Eurozone manufacturing took another hefty blow in June while China and Japan, Asia's biggest exporters, were hit by crumbling orders from abroad, intensifying worries that the global economy is deteriorating.
Business surveys released on Monday, covering thousands of factories across the world, showed activity in Chinese and Japanese manufacturers hitting seven-month lows, and signaled that worse may be yet to come for eurozone companies.
Released on the heels of a European Union summit in which leaders agreed to help Spain and Italy borrow more affordably, the purchasing managers indexes (PMIs) highlighted the challenge policymakers face to restore the eurozone's economic fortunes.
The PMIs added weight to expectations that the European Central Bank will ease monetary policy on Thursday by cutting interest rates 25 basis points, to a record low of 0.75 percent.
U.S. data due at 1400 GMT is also expected to show growth of activity among American manufacturers slowed in June.
"There is no doubt that there are common driving factors now in the global slowdown and the euro area is probably the most dominant one," said Jeavon Lolay, global economist at Lloyds Banking Group.
"It is hitting confidence, it is hitting exports and it is probably hitting credit as well and bank lending."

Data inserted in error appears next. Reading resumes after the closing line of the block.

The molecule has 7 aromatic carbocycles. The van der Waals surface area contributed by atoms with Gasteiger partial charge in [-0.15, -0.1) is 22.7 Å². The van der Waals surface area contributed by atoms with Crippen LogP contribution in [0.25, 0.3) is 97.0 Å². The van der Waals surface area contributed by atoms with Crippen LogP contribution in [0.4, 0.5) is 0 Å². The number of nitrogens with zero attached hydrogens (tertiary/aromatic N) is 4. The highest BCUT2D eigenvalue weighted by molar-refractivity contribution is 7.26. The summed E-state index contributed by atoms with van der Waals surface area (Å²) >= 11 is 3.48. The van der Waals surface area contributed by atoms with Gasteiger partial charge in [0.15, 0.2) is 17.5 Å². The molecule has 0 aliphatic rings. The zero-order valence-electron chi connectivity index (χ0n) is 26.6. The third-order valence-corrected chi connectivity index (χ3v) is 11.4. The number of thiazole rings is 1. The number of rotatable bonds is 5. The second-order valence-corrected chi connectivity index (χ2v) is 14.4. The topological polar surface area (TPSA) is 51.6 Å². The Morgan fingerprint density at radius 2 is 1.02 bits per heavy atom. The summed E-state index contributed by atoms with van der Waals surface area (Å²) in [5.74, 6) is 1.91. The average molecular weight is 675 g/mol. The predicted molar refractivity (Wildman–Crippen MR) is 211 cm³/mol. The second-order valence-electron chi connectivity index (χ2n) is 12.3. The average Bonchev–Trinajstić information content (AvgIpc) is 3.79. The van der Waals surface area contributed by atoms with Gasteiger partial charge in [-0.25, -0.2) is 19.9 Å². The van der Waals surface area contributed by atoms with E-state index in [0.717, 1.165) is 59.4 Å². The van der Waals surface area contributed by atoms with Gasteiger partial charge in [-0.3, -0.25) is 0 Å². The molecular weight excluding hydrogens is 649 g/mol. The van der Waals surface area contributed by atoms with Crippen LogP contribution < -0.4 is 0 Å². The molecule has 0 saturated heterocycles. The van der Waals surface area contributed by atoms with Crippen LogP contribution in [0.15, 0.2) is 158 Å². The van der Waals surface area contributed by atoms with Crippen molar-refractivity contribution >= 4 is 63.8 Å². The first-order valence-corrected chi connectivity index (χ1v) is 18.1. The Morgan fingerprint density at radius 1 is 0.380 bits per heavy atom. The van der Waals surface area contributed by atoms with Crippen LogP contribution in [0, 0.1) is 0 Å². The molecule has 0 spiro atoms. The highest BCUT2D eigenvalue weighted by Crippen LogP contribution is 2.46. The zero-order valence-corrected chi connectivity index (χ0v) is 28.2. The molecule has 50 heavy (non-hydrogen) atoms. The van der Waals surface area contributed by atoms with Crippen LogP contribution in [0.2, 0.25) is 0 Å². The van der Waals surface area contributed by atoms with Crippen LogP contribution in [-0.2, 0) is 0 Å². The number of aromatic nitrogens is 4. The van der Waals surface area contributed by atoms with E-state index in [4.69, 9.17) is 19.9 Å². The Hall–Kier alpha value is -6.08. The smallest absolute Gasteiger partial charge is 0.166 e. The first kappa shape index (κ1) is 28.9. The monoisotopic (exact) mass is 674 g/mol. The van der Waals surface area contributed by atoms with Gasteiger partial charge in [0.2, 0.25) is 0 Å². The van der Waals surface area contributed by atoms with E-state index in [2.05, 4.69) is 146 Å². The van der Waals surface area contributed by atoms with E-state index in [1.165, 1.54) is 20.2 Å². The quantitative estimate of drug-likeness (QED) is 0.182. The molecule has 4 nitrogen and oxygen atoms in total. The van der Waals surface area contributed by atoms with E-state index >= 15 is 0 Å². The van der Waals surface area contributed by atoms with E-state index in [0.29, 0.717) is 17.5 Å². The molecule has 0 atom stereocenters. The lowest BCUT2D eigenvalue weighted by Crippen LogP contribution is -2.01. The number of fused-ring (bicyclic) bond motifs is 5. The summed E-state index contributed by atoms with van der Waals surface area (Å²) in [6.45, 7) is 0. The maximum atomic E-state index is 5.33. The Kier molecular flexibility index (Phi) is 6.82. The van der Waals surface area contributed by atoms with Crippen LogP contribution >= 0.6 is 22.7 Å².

Markit's Eurozone Manufacturing Purchasing Managers' Index (PMI) was unchanged at 45.1 in June, above the preliminary reading of 44.8 and holding at its lowest reading since June 2009, well below the 50 mark that signals growth.
Manufacturing activity in Germany and Spain contracted at the fastest pace in almost three years, and while French and Italian PMIs rose slightly, they were still below the 50 mark.
Britain's manufacturing sector contracted for the second straight month, albeit at a slower pace, doing little to alter expectations the Bank of England will pump more cash into the struggling economy.
Economists expect the U.S. ISM manufacturing survey, another PMI, to fall to 52.0 in June from 53.5 in May.
Europe's economic ailments left Asian factories, which rely heavily on demand from rich Western states, reeling in June.
In addition to slowing growth in China and Japan, the PMIs for South Korea and Taiwan showed their manufacturing sectors contracting for the first time in five months.
In India, where the economy is more reliant on domestic activity, the factory sector picked up in June. But its new export orders growth was the weakest in seven months.
Monday's HSBC Chinese factory PMI showed factory activity shrank at its fastest pace in seven months in June. The index slipped to 48.2 from May's 48.4.
"The further decline in the output, new orders, new export orders components suggests that the China economy still faces downside risks in the near term," said Haibin Zhu, a JPMorgan economist in Hong Kong.
He said he expected Beijing to further ease monetary policy in the months ahead.
The run of weak data suggested no immediate pick-up for the world's second-biggest economy, a story that is similar in Japan, home to big-brand exporters, such as camera and printer maker Canon Inc, which earns about 80 percent of its revenues abroad.
Japan's June PMI, released on Friday, slipped to 49.9, below the growth watermark of 50. Its index for new export orders dropped to 47.5, the sharpest pace of contraction since February.
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